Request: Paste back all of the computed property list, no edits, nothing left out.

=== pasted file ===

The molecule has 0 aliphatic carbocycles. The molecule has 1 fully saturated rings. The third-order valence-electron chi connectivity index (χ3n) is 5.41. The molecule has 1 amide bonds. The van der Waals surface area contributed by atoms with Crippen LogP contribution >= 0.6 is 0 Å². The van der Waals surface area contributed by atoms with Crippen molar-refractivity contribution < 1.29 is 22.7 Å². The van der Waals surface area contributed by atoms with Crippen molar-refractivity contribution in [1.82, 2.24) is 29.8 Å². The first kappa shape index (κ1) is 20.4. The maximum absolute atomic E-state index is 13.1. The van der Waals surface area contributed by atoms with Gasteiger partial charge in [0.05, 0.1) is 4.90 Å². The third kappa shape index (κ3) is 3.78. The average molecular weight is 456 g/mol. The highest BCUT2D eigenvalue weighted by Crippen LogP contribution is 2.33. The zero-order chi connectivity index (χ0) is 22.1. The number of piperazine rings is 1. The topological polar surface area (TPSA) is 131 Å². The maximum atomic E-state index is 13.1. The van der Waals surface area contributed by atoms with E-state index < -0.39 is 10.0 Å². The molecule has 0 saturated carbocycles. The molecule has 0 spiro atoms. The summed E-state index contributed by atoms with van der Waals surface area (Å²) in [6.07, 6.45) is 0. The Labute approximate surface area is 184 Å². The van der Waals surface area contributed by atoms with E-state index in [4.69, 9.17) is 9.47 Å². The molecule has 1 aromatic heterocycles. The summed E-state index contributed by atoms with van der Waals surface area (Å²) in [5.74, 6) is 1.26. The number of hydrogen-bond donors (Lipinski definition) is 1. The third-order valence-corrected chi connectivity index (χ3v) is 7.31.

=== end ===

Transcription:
The molecule has 0 aliphatic carbocycles. The molecule has 1 fully saturated rings. The third-order valence-electron chi connectivity index (χ3n) is 5.41. The molecule has 1 amide bonds. The van der Waals surface area contributed by atoms with Crippen LogP contribution >= 0.6 is 0 Å². The van der Waals surface area contributed by atoms with Crippen molar-refractivity contribution < 1.29 is 22.7 Å². The van der Waals surface area contributed by atoms with Crippen molar-refractivity contribution in [1.82, 2.24) is 29.8 Å². The first kappa shape index (κ1) is 20.4. The maximum absolute atomic E-state index is 13.1. The van der Waals surface area contributed by atoms with Gasteiger partial charge in [0.05, 0.1) is 4.90 Å². The third kappa shape index (κ3) is 3.78. The average molecular weight is 456 g/mol. The highest BCUT2D eigenvalue weighted by Crippen LogP contribution is 2.33. The zero-order chi connectivity index (χ0) is 22.1. The number of piperazine rings is 1. The topological polar surface area (TPSA) is 131 Å². The maximum atomic E-state index is 13.1. The van der Waals surface area contributed by atoms with E-state index < -0.39 is 10.0 Å². The molecule has 0 saturated carbocycles. The molecule has 0 spiro atoms. The summed E-state index contributed by atoms with van der Waals surface area (Å²) in [6.07, 6.45) is 0. The Labute approximate surface area is 184 Å². The van der Waals surface area contributed by atoms with E-state index in [4.69, 9.17) is 9.47 Å². The molecule has 1 aromatic heterocycles. The summed E-state index contributed by atoms with van der Waals surface area (Å²) in [5.74, 6) is 1.26. The number of hydrogen-bond donors (Lipinski definition) is 1. The third-order valence-corrected chi connectivity index (χ3v) is 7.31.